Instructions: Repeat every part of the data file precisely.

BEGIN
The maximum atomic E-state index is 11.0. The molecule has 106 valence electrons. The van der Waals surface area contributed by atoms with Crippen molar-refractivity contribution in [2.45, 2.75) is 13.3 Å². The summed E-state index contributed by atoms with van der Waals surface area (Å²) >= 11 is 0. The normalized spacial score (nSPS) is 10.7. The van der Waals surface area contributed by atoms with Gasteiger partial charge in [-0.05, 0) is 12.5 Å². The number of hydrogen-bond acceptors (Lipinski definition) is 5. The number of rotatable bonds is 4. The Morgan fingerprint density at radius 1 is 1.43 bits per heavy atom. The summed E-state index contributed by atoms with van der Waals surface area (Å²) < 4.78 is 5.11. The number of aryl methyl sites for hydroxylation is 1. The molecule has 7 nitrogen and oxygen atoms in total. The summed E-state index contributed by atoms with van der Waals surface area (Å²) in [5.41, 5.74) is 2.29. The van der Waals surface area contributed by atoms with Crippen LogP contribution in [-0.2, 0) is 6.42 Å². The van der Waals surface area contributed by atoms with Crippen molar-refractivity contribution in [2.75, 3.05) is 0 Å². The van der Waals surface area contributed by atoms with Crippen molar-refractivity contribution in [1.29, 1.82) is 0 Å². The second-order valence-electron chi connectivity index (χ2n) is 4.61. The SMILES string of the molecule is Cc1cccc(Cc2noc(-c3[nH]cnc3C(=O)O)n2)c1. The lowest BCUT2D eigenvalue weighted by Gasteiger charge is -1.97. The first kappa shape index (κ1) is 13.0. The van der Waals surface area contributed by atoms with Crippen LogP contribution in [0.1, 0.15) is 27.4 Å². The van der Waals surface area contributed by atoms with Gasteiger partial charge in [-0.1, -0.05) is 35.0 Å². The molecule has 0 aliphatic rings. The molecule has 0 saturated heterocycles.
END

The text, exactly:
The maximum atomic E-state index is 11.0. The molecule has 106 valence electrons. The van der Waals surface area contributed by atoms with Crippen molar-refractivity contribution in [2.45, 2.75) is 13.3 Å². The summed E-state index contributed by atoms with van der Waals surface area (Å²) >= 11 is 0. The normalized spacial score (nSPS) is 10.7. The van der Waals surface area contributed by atoms with Gasteiger partial charge in [-0.05, 0) is 12.5 Å². The number of hydrogen-bond acceptors (Lipinski definition) is 5. The number of rotatable bonds is 4. The Morgan fingerprint density at radius 1 is 1.43 bits per heavy atom. The summed E-state index contributed by atoms with van der Waals surface area (Å²) < 4.78 is 5.11. The number of aryl methyl sites for hydroxylation is 1. The molecule has 7 nitrogen and oxygen atoms in total. The summed E-state index contributed by atoms with van der Waals surface area (Å²) in [5.41, 5.74) is 2.29. The van der Waals surface area contributed by atoms with Crippen LogP contribution in [-0.2, 0) is 6.42 Å². The van der Waals surface area contributed by atoms with Crippen molar-refractivity contribution in [2.75, 3.05) is 0 Å². The van der Waals surface area contributed by atoms with Crippen molar-refractivity contribution in [1.29, 1.82) is 0 Å². The second-order valence-electron chi connectivity index (χ2n) is 4.61. The SMILES string of the molecule is Cc1cccc(Cc2noc(-c3[nH]cnc3C(=O)O)n2)c1. The lowest BCUT2D eigenvalue weighted by Gasteiger charge is -1.97. The first kappa shape index (κ1) is 13.0. The van der Waals surface area contributed by atoms with Crippen LogP contribution in [0.1, 0.15) is 27.4 Å². The van der Waals surface area contributed by atoms with Gasteiger partial charge in [-0.1, -0.05) is 35.0 Å². The molecule has 0 aliphatic rings. The molecule has 0 saturated heterocycles.